If you're a governor in the United States, conventional political wisdom says that those executive credentials will be a strong asset if you decide you want to run for president. Governors get to point to past accomplishments and own them as their own: Saving a faltering state economy, reforming social rights in their state and rejecting legislation that runs against their party ideals.
For the four sitting governors running for president, however, their executive experience has represented something of a mixed bag ahead of the 2016 White House election. The candidates are polling behind business mogul and reality TV star Donald Trump and can't seem to win over constituents in their home states, let alone across the nation. Their stalled efforts have raised a question that could change future elections: Is America's love affair with governors over?
In the first Republican debate Thursday that included the lowest polling candidates, an early question aimed at Louisiana Gov. Bobby Jindal underscored America's lukewarm relationship with governors this election cycle. The moderator asked: Why, if Hillary Clinton polls better than you in your home state, do you think you can win a presidential election?
"I ran for office to make generational changes in Louisiana," Jindal responded, a line that the (Baton Rouge) Advocate pointed out is a go-to line for the governor when he's asked about his low polling. Making big changes like Jindal's means low polling, according to Jindal.
Jindal has the highest unfavorable rating in his home state (64.7 percent) out of all of the sitting governors in the race, but three others aren't too far behind. In polls conducted this year, Jindal's unfavorable rating is followed by New Jersey Gov. Chris Christie (59 percent), Wisconsin Gov. Scott Walker (58 percent) and Ohio Gov. John Kasich, whose unfavorable number is 29 percent.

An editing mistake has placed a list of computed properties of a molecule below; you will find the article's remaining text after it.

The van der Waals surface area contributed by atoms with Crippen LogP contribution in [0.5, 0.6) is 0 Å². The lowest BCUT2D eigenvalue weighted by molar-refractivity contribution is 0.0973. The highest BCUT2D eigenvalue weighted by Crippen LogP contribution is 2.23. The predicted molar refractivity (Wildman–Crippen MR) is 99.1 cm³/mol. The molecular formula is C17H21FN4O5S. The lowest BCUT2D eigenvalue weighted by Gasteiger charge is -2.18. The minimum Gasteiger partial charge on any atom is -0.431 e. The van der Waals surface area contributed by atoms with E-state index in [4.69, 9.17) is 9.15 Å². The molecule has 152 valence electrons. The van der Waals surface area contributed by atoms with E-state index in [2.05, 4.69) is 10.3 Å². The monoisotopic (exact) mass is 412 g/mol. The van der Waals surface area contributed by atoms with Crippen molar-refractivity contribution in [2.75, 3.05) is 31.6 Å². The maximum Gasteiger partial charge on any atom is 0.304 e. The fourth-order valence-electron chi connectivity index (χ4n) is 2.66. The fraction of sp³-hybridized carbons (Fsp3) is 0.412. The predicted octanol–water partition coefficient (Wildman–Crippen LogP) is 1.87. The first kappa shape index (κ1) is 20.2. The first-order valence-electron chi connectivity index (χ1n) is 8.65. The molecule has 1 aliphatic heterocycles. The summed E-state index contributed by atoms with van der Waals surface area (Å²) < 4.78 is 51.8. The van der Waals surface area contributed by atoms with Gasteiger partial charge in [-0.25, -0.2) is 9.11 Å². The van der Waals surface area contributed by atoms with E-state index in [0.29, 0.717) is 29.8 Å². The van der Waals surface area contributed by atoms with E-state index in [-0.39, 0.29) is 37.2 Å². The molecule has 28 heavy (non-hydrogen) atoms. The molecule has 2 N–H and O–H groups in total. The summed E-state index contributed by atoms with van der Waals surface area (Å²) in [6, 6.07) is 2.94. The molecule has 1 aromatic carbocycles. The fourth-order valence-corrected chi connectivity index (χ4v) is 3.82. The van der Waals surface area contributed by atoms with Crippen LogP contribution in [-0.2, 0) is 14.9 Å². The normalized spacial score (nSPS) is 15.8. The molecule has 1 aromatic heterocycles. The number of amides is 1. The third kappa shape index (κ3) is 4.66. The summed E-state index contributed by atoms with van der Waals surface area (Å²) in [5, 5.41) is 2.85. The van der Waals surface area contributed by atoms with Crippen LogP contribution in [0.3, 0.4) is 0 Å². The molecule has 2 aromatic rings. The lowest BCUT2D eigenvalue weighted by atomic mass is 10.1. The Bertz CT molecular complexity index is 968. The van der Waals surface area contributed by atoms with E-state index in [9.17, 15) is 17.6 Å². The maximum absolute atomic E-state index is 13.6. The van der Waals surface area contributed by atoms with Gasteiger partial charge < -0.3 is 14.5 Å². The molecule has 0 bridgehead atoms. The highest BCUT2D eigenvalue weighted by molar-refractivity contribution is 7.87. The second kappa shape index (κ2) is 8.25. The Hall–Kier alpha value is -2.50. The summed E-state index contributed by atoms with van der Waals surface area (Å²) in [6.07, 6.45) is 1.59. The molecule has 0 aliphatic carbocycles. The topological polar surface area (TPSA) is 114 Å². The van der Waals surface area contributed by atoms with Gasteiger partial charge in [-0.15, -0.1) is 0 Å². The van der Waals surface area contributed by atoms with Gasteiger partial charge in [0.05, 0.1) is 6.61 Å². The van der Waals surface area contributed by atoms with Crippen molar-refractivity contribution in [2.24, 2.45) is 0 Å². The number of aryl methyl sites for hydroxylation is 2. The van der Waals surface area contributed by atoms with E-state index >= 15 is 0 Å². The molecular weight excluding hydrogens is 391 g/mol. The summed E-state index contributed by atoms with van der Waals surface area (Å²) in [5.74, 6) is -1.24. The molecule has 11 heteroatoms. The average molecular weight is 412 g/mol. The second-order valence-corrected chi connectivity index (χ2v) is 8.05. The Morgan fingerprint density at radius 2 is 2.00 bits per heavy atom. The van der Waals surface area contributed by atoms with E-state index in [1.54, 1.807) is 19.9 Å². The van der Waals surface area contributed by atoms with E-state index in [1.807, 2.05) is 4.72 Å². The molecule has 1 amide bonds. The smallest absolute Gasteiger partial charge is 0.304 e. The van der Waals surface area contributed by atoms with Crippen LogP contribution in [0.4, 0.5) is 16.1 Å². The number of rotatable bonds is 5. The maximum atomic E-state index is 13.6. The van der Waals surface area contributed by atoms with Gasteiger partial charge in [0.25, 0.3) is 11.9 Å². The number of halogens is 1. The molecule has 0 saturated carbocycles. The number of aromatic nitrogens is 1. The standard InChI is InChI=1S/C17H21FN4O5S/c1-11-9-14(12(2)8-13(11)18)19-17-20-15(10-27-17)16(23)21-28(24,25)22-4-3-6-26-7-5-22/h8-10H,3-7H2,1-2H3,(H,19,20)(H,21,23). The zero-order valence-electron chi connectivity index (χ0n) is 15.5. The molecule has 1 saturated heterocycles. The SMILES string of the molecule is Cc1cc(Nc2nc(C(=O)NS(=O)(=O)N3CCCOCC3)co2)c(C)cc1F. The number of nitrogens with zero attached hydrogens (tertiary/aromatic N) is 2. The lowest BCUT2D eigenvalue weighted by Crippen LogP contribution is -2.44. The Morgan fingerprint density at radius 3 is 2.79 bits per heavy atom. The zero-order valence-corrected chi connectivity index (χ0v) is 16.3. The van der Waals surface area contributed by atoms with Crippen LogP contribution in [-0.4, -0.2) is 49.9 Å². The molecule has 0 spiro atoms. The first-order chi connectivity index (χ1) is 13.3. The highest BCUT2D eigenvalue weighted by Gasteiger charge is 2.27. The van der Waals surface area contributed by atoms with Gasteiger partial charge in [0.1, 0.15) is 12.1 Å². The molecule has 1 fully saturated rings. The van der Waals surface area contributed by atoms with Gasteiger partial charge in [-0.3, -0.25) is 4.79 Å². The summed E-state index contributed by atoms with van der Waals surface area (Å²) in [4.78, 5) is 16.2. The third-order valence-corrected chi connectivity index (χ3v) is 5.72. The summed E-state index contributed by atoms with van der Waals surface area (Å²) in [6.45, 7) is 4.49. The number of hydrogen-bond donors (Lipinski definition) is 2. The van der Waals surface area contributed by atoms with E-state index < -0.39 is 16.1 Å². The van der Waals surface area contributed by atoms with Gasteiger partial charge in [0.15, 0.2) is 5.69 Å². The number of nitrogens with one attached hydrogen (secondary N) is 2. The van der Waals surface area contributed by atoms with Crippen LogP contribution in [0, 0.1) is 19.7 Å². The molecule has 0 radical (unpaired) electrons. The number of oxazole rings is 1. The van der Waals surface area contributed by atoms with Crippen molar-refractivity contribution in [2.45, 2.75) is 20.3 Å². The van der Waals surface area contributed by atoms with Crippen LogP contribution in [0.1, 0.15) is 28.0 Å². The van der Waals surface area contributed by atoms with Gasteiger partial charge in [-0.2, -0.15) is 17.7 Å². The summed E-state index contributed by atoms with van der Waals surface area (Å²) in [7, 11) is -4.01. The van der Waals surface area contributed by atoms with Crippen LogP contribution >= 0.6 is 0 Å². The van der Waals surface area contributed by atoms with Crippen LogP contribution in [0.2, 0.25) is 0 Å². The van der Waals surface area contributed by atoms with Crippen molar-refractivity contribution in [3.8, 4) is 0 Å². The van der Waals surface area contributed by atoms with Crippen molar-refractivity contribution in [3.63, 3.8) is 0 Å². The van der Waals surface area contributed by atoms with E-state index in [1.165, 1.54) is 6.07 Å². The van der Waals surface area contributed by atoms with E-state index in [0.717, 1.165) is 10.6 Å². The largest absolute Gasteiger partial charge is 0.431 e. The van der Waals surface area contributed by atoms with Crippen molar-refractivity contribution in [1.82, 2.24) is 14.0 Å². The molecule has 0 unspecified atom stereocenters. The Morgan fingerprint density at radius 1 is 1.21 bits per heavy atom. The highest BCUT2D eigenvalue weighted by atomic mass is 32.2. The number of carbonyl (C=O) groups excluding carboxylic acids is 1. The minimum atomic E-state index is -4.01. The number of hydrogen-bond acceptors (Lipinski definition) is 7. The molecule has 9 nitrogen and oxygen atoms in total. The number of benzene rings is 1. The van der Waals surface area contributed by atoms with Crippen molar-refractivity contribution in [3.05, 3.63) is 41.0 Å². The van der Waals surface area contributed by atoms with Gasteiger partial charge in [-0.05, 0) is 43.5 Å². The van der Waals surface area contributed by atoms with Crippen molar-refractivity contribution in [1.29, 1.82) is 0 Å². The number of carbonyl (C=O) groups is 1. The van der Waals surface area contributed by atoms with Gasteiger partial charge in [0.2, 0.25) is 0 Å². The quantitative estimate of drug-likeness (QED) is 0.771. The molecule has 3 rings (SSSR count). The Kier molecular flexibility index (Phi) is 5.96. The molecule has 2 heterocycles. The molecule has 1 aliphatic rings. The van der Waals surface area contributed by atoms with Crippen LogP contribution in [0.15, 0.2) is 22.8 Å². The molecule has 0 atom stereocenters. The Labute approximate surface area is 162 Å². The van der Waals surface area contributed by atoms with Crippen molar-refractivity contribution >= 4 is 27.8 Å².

Christie's high unfavorablity numbers are a big decline from his former stature. In 2012, Christie's polling shot up after his response to Hurricane Sandy, which devastated New York and New Jersey, was deemed as an example of strong leadership. But these days, Christie is polling in second place in his home state even against a Republican.
Walker's unfavorability is perhaps a bit more understandable. He came into the political spotlight following a high-profile battle over collective bargaining rights in his state that led to a recall election, which he won. His public image is largely built around the idea that he can get things done even with fierce opposition.
Still, the conventional wisdom about governors performing well in presidential contests makes sense given recent history. Four of the last six presidents were all governors at one point in their careers: George W. Bush, Bill Clinton, Ronald Reagan and Jimmy Carter.
And being a governor is still a better résumé builder than being a senator. Before Barack Obama, the last president who was only a senator before becoming president was John F. Kennedy. Every other winner was either a governor or a vice president before taking the Oval Office.